Kathmandu (AFP) - Nepal's proposed new constitution has sparked fury from women who say their citizenship, property and other rights are being curtailed by the document designed to draw a line under centuries of inequality.
Lawmakers tabled a draft in parliament in June shortly after bickering political parties struck an historic deal on the long-awaited charter, spurred to negotiation by an earthquake in March that killed more than 8,800 people.
Bista says she is anxious about the future for her sons since citizenship is needed to get anything in Nepal from a driving license to a bank account.
The draft also makes it easier for a Nepalese man to confer citizenship on his foreign spouse, while a Nepalese woman needs to be married 15 years to her foreign husband before even being allowed to apply.
The draft removes the explicit reference in the current constitution to "sons and daughters".
"The draft dismisses the identity of a woman and reflects our country's patriarchal mindset that seeks to maintain discriminatory practices," said Sapana Pradhan Malla who heads pressure group the Forum for Women, Law and Development.
- Right to abortion fears -
Campaigners are also concerned the draft will be misused to restrict a woman's right to abortion which was legalised in 2002 in the socially conservative country.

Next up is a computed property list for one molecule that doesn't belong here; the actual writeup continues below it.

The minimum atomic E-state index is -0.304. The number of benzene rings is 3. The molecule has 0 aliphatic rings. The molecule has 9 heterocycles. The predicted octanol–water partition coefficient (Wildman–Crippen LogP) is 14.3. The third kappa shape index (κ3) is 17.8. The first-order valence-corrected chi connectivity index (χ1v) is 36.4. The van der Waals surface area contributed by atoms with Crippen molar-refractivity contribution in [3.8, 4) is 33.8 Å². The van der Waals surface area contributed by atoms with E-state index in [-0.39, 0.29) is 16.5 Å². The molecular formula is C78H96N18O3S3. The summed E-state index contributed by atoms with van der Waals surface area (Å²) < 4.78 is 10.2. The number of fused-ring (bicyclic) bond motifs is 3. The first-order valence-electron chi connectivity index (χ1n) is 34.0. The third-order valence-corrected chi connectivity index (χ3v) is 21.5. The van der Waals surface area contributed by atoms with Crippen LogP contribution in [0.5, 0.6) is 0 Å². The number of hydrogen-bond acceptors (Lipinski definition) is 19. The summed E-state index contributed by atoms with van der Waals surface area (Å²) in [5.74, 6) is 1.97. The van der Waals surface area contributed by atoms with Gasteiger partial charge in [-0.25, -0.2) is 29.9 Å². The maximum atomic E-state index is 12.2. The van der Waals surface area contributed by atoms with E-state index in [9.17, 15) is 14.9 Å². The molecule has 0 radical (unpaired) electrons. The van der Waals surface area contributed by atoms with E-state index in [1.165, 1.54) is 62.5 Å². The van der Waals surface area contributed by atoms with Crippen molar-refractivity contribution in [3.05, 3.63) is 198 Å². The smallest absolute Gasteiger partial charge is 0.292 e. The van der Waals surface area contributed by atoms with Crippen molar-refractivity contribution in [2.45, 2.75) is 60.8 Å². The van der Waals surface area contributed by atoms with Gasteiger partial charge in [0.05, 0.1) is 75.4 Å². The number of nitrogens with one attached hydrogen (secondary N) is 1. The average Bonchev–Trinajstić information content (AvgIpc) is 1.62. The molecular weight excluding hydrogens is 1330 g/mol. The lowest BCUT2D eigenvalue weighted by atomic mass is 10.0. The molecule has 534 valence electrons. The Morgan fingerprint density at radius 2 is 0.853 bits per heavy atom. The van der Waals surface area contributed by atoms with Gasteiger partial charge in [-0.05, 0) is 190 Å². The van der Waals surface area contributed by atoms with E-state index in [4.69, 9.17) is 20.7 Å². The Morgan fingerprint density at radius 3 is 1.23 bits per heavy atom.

The charter bans sex-selective abortions, but activists say the provision is unnecessary since the practice is already illegal. They fear the charter will be used as a powerful tool to deny women abortions, by falsely accusing them of trying to abort girls in a country where boys are preferred.
"This issue should not be dealt with in the constitution," said Sonali Regmi, Asia regional manager for the Center for Reproductive Rights. "We fear that the clause can be misused to limit a woman's right to safe abortion, a key reason for the decrease in Nepal's maternal mortality rates."
Lawmakers were tasked with drafting the charter after a decade-long insurgency ignited by deep-rooted social, political and economic inequalities.
A committee is now set to draw up recommendations for changes to the draft, following a series of public consultations around the country. In recent weeks, violence has marred the consultations, especially in the southern plains, home to the historically marginalised Madhesi community, many of whose members marry into families living across the border in India.
Lawmakers have brushed off the protests and campaigners' concerns, saying the draft is not intended to discriminate against anyone. "The constitution is not anti-women," said ruling coalition lawmaker Bhim Rawal, who helped draft the document. "Every country has provisions to protect its nationality and sovereignty," Rawal told AFP.
But Bista and others remain fearful the charter will close the door on rights they had fought years to get. "We call our country our motherland, and yet a mother's identity has no value," she said.